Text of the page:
Sunday, May 21, 2006

Beat Into Submission By Bean-Eating Marlins

In case you missed watching Florida dominate your Phillies like an inmate terrifying his bitch during lockdown, Major League Baseball brings you interleague play against the Red Sox, a club in which three former Marlins now ply their craft, crack their whip and beat the Fightless into submission.

Most Willing Supplicant Jimmy “Jelly Roll” Rollins, a measly 1-for-5 tonight featuring three one-pitch at-bats, supplemented those premature ejaculations with two lazy errors that led to six Boston runs, almost single-handedly accounting for the 8-4 loss with his ineptitude.

Contributing to his own demise was Brett Myers, easily suffering from attention deficit disorder, because after Jelly Roll’s first miscue he lost his mind and forgot he was pitching well through five innings, matching Beantown starter and ex-Marlin Josh Beckett pitch-for-pitch. Without the error, he would have needed to retire Beckett to keep his good run going. Instead, he wound up facing ten hitters after Beckett flared a single to right, scoring the lucky runner from second. Clearly rattled, he unraveled and was trailing 4-1 entering the seventh inning.

In that inning, Myers coaxed a ground ball out against ex-Marlin Alex Gonzalez (the one with a pulse), but the mighty Beckett stepped to the plate next and homered, the first dinger by a Boston pitcher since 1972. After Myers tossed up a triple to leadoff hitter Kevin Youkilis, Chollie had seen enough, so he brought in Ryan Madson to fuck up again. Madson got out of the inning, but he had allowed the runner on third to score. Success!

Further accentuating that players named Alex Gonzalez can, in fact, hit balls out of the infield, Boston’s version clocked a two-run long ball off Aaron Fultz in the top of the eighth. He had been hitless in his last 17 at-bats. In the bottom of the inning, as Myers scrunched up his thick Leonid Brezhnev eyebrows watching the game’s conclusion, Ryan Howard smacked a three-run homer to offer a flicker of hope. Beckett was lifted for lunatic Julian Tavarez. It was 8-4, and anything could happen.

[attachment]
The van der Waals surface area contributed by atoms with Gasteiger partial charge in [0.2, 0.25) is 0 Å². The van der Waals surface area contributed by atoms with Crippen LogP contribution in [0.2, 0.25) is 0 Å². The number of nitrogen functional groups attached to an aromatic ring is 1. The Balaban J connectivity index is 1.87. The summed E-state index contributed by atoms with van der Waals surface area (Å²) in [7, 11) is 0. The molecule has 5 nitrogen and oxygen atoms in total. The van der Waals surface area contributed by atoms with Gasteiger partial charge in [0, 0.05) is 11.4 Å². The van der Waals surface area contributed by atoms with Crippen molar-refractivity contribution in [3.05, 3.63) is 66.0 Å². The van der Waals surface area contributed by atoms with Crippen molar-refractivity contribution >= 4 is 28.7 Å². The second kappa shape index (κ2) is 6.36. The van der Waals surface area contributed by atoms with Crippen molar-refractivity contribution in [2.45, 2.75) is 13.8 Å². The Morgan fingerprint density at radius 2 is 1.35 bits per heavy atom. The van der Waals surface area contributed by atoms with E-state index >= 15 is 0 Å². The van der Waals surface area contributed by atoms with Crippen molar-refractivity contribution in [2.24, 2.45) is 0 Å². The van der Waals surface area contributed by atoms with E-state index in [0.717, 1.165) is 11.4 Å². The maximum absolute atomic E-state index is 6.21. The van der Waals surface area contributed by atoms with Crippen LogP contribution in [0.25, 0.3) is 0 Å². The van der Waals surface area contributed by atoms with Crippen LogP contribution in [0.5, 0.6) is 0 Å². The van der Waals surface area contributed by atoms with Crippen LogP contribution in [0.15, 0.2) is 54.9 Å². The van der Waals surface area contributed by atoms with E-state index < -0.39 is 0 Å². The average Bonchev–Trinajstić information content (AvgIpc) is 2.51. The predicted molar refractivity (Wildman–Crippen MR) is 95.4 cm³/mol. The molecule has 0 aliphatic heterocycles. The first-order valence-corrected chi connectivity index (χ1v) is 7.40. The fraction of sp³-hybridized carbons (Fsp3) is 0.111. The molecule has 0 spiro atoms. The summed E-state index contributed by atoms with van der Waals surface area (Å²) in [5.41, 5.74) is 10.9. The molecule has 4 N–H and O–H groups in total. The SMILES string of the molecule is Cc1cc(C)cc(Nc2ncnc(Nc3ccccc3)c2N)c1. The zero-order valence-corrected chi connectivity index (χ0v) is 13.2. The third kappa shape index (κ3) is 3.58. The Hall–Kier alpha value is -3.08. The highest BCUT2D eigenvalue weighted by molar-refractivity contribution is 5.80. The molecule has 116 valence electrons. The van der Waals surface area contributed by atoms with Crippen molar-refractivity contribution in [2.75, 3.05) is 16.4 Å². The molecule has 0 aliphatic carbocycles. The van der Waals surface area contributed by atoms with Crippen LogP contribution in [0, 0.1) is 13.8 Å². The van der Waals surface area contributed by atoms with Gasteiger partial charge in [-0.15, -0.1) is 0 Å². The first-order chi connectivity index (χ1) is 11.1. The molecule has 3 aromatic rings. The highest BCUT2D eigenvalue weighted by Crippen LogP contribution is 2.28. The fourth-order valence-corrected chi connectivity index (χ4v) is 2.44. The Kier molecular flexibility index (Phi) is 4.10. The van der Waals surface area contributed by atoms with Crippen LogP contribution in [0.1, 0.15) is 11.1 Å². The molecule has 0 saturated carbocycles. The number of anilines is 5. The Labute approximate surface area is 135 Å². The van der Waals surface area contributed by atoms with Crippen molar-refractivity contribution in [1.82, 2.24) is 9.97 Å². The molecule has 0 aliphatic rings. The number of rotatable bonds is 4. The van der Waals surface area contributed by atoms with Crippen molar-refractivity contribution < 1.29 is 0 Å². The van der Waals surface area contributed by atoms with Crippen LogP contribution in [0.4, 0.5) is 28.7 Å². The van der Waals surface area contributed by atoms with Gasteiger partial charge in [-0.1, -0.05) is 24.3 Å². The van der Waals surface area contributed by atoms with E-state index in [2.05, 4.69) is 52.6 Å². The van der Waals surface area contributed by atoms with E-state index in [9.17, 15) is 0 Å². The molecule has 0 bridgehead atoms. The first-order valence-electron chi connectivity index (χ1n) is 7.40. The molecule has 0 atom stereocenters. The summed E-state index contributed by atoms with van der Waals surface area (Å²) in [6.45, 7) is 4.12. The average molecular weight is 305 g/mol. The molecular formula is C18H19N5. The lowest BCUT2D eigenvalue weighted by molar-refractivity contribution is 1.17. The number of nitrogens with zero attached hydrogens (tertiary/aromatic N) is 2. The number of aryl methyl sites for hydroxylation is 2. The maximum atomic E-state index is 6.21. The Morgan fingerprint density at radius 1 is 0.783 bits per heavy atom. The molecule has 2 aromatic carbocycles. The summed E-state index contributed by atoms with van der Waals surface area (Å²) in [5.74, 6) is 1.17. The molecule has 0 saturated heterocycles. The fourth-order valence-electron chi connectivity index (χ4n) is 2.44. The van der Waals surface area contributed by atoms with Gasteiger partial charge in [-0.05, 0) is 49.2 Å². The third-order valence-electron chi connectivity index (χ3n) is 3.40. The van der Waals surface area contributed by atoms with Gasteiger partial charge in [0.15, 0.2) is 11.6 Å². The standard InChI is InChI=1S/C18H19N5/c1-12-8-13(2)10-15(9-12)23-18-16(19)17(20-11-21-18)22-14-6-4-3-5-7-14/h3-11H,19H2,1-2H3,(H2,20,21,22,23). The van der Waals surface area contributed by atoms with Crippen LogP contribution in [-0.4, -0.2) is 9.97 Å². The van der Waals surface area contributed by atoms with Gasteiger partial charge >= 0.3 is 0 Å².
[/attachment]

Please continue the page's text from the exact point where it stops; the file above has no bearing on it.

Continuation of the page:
After striking out Baby Girl Burrell, Tavarez allowed Shane Victorino and Dingdong David Bell to reach on singles. After David Dellucci flied out to advance the fleet-footed Victorino to third, Chollie played his ass-in-the-hole, deciding to send up our Bozo Gonzalez with two outs and runners on the corners, proving he had lost interest in winning the game. He bounced a weak grounder to third on a 2-0 pitch to end the threat, and a loud chorus of boos rained down upon the clueless “Gonzo,” the fans no doubt tortured at the sight of a .111 hitter still considered a competent major leaguer – and the late-inning “threat” off the bench at that.


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